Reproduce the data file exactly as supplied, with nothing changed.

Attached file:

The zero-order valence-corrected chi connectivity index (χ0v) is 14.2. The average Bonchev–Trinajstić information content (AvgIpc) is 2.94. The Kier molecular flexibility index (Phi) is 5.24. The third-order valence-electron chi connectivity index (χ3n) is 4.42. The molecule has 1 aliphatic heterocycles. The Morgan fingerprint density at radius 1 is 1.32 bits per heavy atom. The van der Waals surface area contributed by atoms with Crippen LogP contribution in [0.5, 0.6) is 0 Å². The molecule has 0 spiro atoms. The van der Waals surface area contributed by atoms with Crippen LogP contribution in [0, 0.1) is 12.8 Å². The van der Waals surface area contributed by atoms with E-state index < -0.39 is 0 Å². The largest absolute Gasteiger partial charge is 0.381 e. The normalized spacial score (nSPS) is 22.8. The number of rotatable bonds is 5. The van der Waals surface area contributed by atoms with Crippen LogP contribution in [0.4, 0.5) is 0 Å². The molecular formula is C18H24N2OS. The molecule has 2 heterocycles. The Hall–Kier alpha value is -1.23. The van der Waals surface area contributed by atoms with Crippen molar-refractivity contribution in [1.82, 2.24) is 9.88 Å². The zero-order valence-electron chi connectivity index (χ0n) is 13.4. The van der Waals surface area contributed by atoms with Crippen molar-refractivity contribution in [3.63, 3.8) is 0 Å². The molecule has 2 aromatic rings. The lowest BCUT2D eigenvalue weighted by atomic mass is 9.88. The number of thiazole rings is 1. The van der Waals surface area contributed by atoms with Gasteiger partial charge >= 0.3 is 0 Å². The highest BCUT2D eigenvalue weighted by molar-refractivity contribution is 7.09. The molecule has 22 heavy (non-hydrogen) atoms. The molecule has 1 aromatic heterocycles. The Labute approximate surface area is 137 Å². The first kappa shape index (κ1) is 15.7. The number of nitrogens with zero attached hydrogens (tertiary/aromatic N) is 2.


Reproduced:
The zero-order valence-corrected chi connectivity index (χ0v) is 14.2. The average Bonchev–Trinajstić information content (AvgIpc) is 2.94. The Kier molecular flexibility index (Phi) is 5.24. The third-order valence-electron chi connectivity index (χ3n) is 4.42. The molecule has 1 aliphatic heterocycles. The Morgan fingerprint density at radius 1 is 1.32 bits per heavy atom. The van der Waals surface area contributed by atoms with Crippen LogP contribution in [0.5, 0.6) is 0 Å². The molecule has 0 spiro atoms. The van der Waals surface area contributed by atoms with Crippen LogP contribution in [0, 0.1) is 12.8 Å². The van der Waals surface area contributed by atoms with E-state index < -0.39 is 0 Å². The largest absolute Gasteiger partial charge is 0.381 e. The normalized spacial score (nSPS) is 22.8. The number of rotatable bonds is 5. The van der Waals surface area contributed by atoms with Crippen LogP contribution in [0.4, 0.5) is 0 Å². The molecular formula is C18H24N2OS. The molecule has 2 heterocycles. The Hall–Kier alpha value is -1.23. The van der Waals surface area contributed by atoms with Crippen molar-refractivity contribution in [1.82, 2.24) is 9.88 Å². The zero-order valence-electron chi connectivity index (χ0n) is 13.4. The van der Waals surface area contributed by atoms with Crippen molar-refractivity contribution in [3.63, 3.8) is 0 Å². The molecule has 2 aromatic rings. The lowest BCUT2D eigenvalue weighted by atomic mass is 9.88. The number of thiazole rings is 1. The van der Waals surface area contributed by atoms with Gasteiger partial charge >= 0.3 is 0 Å². The highest BCUT2D eigenvalue weighted by molar-refractivity contribution is 7.09. The molecule has 22 heavy (non-hydrogen) atoms. The molecule has 1 aromatic heterocycles. The Labute approximate surface area is 137 Å². The first kappa shape index (κ1) is 15.7. The number of nitrogens with zero attached hydrogens (tertiary/aromatic N) is 2.